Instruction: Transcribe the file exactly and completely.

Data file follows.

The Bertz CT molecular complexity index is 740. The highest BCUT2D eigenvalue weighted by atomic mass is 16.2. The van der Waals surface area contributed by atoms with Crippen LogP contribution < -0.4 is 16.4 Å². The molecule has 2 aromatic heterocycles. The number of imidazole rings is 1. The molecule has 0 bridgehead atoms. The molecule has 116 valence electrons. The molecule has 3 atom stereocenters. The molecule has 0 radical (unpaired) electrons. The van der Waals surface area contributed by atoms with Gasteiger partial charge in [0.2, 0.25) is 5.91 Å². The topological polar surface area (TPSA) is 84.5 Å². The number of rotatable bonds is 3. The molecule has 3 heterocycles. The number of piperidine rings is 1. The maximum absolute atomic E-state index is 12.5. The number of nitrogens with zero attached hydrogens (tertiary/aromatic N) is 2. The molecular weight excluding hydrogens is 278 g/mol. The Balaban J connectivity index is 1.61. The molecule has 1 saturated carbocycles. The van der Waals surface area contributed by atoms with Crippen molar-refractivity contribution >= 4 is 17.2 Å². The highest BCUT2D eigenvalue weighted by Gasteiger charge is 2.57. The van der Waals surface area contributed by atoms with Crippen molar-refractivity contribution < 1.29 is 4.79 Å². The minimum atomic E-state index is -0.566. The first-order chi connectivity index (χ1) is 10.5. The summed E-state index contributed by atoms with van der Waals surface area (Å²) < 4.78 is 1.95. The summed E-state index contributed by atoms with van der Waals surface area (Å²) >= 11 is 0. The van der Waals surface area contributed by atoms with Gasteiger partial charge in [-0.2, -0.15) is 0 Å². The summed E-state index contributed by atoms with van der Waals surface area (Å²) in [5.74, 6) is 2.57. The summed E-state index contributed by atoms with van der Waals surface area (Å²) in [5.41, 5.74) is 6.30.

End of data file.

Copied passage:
The Bertz CT molecular complexity index is 740. The highest BCUT2D eigenvalue weighted by atomic mass is 16.2. The van der Waals surface area contributed by atoms with Crippen LogP contribution < -0.4 is 16.4 Å². The molecule has 2 aromatic heterocycles. The number of imidazole rings is 1. The molecule has 0 bridgehead atoms. The molecule has 116 valence electrons. The molecule has 3 atom stereocenters. The molecule has 0 radical (unpaired) electrons. The van der Waals surface area contributed by atoms with Gasteiger partial charge in [0.2, 0.25) is 5.91 Å². The topological polar surface area (TPSA) is 84.5 Å². The number of rotatable bonds is 3. The molecule has 3 heterocycles. The number of piperidine rings is 1. The maximum absolute atomic E-state index is 12.5. The number of nitrogens with zero attached hydrogens (tertiary/aromatic N) is 2. The molecular weight excluding hydrogens is 278 g/mol. The Balaban J connectivity index is 1.61. The molecule has 1 saturated carbocycles. The van der Waals surface area contributed by atoms with Crippen molar-refractivity contribution >= 4 is 17.2 Å². The highest BCUT2D eigenvalue weighted by Gasteiger charge is 2.57. The van der Waals surface area contributed by atoms with Crippen molar-refractivity contribution < 1.29 is 4.79 Å². The minimum atomic E-state index is -0.566. The first-order chi connectivity index (χ1) is 10.5. The summed E-state index contributed by atoms with van der Waals surface area (Å²) < 4.78 is 1.95. The summed E-state index contributed by atoms with van der Waals surface area (Å²) >= 11 is 0. The van der Waals surface area contributed by atoms with Gasteiger partial charge in [-0.2, -0.15) is 0 Å². The summed E-state index contributed by atoms with van der Waals surface area (Å²) in [5.74, 6) is 2.57. The summed E-state index contributed by atoms with van der Waals surface area (Å²) in [5.41, 5.74) is 6.30.